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Soboleva's World Record Caps World Indoor Championships
By Bob Ramsak
(c) 2008 Race Results Weekly, all rights reserved

VALENCIA, Spain (09-Mar) -- Yelena Soboleva broke her own world record in the 1500m, capping a thoroughly thrilling final day of the 12th IAAF World Indoor Championships here at the Palau Lluis Puig Velodrome.

In what was the highest quality field on the track at these championships, the 25-year-old Russian knocked 0.34 seconds from her own month-old record, clocking a spectacular 3:57.71, allowing her to pocket an additional $50,000 (on top of the $40,000 first prize) for setting a world record at these championships.

Taking the lead from the gun, Soboleva reached the first 400 meters in 1:03.26 and remained in the lead until compatriot Yuliya Fomenko took command, moving to the front with about 1000 meters to go. Behind the Russian pair, Maryam Yusuf Jamal, the reigning outdoor world champion, and Ethiopian Gelete Burka followed comfortably, but only Soboleva regained the lead as she approached the bell.  Fomenko remained in hot pursuit but would never threaten to catch her teammate, eventually crossing the line second in a personal best 3:59.41.

Photo by Jiro Mochizuki
Just behind, the battle for third was stiff, with Jamal having a slight advantage until she made a critical mistake some 10 meters from the finish. Looking to her right she saw no one within striking distance.  In the meantime Burka sneaked by her on the left to snatch the bronze in 3:59.75 to Jamal’s 3:59.79. Both performances were continental indoor records.

One of the most talked about middle distance runners in the world at the moment is Abubaker Kaki Khamis, and tonight the Sudanese teenager displayed precisely why.

Belying his 18 years, Kaki producing a scintillating gun-to-tape victory in the 800 with a 1:44.81 world leader to boot, to become the youngest-ever world indoor champion.  Opening with a fast 24.92 first lap, he passed the half in 51.26, leading by more than five meters on the chase pack led by South African Mbulaeni Mulaudzi.  While Mulaudzi and Yusuf Saad Kamel of Bahrain gained on Kaki expecting him to slow, he didn’t.  Kaki powered to the line beating back Mulaudzi’s closing effort.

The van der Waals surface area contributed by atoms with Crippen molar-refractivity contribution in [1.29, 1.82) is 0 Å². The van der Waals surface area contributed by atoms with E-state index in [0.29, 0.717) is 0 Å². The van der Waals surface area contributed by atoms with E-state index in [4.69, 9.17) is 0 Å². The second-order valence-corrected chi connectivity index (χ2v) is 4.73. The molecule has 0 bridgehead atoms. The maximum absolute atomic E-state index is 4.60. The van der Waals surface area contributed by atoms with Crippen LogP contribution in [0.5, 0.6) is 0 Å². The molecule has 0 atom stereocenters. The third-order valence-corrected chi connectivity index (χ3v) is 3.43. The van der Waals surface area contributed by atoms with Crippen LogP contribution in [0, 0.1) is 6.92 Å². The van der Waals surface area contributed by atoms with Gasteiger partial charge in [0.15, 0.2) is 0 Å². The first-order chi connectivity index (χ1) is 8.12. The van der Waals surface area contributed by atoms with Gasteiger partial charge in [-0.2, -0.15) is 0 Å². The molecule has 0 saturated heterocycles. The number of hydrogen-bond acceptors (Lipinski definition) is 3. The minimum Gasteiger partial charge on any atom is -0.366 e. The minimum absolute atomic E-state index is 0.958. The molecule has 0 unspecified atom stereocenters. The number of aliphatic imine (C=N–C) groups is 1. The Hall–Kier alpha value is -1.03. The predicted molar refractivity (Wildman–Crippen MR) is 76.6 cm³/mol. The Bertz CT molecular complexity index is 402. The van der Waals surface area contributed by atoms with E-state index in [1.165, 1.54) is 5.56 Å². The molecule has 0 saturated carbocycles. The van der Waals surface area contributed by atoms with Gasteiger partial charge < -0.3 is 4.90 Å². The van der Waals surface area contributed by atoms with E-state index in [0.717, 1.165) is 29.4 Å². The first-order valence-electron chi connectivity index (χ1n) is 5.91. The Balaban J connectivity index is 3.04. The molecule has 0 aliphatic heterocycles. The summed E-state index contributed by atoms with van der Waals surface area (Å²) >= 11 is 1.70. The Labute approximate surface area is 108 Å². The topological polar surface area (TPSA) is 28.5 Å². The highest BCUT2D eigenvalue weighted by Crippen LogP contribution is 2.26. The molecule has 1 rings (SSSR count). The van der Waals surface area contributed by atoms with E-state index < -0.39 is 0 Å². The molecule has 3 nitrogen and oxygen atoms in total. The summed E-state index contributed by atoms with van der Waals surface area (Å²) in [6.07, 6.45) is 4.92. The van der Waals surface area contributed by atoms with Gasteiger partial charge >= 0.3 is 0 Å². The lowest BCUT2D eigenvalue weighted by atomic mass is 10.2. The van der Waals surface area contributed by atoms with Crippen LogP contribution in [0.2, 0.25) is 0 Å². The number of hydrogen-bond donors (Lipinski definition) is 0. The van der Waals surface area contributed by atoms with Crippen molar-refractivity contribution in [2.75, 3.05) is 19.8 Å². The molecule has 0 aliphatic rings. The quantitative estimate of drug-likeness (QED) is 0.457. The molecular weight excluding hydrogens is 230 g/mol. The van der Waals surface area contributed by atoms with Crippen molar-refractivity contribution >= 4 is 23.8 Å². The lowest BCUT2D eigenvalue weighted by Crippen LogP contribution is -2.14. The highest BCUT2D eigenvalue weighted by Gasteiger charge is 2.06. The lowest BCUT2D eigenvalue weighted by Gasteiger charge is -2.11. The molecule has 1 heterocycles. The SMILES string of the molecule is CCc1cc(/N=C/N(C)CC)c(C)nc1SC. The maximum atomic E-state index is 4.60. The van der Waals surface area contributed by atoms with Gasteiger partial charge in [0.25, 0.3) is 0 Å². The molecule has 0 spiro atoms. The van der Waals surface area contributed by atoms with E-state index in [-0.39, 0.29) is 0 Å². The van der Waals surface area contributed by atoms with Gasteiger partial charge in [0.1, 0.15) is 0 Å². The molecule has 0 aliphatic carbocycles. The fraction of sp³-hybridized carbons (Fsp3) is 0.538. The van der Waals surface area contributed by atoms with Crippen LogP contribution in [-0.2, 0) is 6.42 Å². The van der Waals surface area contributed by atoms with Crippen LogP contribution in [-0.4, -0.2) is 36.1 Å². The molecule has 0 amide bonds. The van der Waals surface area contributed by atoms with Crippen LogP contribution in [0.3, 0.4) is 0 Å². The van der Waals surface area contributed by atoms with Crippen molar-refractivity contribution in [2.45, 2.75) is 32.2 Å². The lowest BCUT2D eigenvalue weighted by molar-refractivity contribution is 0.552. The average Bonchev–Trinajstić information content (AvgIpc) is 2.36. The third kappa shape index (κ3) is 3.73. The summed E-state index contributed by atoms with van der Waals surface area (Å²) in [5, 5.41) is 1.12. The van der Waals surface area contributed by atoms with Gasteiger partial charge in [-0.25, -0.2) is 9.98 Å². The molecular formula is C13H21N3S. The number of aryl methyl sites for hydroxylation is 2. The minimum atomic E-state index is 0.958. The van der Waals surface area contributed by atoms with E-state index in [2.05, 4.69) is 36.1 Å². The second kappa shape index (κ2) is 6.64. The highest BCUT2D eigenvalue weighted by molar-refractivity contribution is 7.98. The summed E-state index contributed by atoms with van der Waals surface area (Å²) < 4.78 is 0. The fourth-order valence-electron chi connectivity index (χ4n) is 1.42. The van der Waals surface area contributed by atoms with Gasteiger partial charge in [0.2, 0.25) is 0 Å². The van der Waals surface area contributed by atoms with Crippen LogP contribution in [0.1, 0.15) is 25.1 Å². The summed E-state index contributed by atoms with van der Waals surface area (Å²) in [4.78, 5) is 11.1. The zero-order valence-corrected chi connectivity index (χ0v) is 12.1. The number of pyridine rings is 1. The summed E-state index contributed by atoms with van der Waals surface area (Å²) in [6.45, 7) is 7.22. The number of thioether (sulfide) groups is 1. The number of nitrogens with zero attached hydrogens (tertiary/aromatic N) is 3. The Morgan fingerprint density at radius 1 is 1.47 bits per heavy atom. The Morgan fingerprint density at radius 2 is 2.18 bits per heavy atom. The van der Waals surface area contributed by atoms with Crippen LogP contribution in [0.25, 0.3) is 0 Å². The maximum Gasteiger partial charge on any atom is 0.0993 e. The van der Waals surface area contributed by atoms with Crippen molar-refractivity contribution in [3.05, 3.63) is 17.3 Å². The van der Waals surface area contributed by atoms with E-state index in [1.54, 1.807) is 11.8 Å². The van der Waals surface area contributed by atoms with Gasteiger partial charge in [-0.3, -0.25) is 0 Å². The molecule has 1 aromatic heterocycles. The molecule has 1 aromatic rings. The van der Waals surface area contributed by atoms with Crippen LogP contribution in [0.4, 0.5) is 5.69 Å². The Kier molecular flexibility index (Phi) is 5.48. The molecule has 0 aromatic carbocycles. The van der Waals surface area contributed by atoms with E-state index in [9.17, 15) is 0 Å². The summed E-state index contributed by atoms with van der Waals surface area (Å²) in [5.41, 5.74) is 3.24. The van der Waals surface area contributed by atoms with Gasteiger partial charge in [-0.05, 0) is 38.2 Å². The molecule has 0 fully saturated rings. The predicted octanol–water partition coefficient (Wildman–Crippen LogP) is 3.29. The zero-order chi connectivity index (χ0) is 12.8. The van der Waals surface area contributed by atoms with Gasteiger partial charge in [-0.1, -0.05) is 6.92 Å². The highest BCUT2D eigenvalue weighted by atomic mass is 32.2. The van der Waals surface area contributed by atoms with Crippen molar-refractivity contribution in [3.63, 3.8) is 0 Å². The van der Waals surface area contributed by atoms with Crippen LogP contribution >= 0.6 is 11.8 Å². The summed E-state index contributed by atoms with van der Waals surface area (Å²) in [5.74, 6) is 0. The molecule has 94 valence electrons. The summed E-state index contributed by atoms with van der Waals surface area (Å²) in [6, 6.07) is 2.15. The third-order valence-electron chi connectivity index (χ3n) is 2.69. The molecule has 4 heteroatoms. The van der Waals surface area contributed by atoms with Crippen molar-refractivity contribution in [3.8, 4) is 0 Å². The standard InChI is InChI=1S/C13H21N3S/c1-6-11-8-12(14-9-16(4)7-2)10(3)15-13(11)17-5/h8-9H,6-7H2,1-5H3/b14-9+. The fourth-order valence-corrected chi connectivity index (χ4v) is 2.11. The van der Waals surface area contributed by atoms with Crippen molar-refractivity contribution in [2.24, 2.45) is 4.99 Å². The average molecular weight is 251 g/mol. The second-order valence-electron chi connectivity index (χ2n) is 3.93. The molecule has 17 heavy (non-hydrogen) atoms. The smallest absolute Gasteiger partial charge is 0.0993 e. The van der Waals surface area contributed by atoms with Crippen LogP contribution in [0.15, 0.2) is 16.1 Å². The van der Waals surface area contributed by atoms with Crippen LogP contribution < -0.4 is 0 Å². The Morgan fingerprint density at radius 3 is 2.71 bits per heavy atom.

Mulaudzi’s efforts were rewarded by a 1:44.91 national record, and Kamel, the son of former outdoor world champion Billy Konchellah of Kenya, clocked a 1:45.26 Asian indoor record. Former NCAA star Dmitrijs Milkevics of Latvia was fourth in 1:45.72, a national record.  American Nick Symmonds, running in his first World Indoor Championships, finished last, but set an indoor personal best of 1:46.48.  All six finalists ran the fastest indoor times of their careers.

In the women's race the storybook ending most fans hoped for --an unprecedented eighth title for Maria Mutola of Mozambique-- did not come to pass.  Instead, Australian Tamsyn Lewis pulled off one of the weekend’s biggest surprises. Deciding to make a strong move past Maria Mutola when everyone else in the field refused, the Australian champion ran away to a tactical 2:02.57 victory.  It was the slowest winning time in the history of these championships.

"I didn't have anything to lose," said Lewis who looked shocked after her victory. "I saw the gap and I took it."

The opening she found came on the backstretch, about 120 meters from the bell. Lewis passed her on the inside and sped by while two others moved to the defending champion’s outside, trapping Mutola and forcing her off of her rhythm.

"I had to go back to sixth place before I could start racing again," said Mutola after the race.

Ukraine's Tetyana Petlyuk was best able to react to Lewis's move, actually getting past the Australian and was in the lead coming out of the final turn.  But Lewis ran her down in a brilliant stretch run, taking the lead for good in the final ten meters.  Regrouping as she entered the final bend, Mutola fought her way back to take the bronze, defeating the best kicker in the race, Mayte Martínez of Spain, for whom the crowd was roaring in support.  For Mutola it was her ninth World Indoor Championships medal (seven gold, one silver, and one bronze).

It shouldn’t come as a shock to anyone that the first time a major global title was transferred between siblings that the family name would be Bekele. With his dominating second half performance, Tariku Bekele succeeded older brother Kenenisa as World indoor 3000m champion.

Tariku, sixth behind his brother two years ago in Moscow, played the favorite’s role admirably, biding his time in the race's first half before taking control over the second en route to a convincing 7:48.23 victory. Kenyan Paul Kipsiele Koech, who controlled the race in the early stages, held on to finish a distant second in 7:49.05.

"It was a very good race," said Bekele, who arrive in Valencia as the world leader at 7:31.09, notably faster than his brother this year. "Winning is not easy but I have been training hard.  My tactic was to run really fast during the last kilometer."

Another teenager, Abreham Cherkos of Ethiopia, followed Koech across the line to take bronze (7:49.96) in his first World championships appearance, followed by Edwin Soi of Kenya (7:51.60).  Australia's Craig Mottram was fifth.

The 13th edition of the IAAF World Indoor Championships will be held in Doha, Qatar, in 2010.
*Full Results

Photo by Jiro Mochizuki

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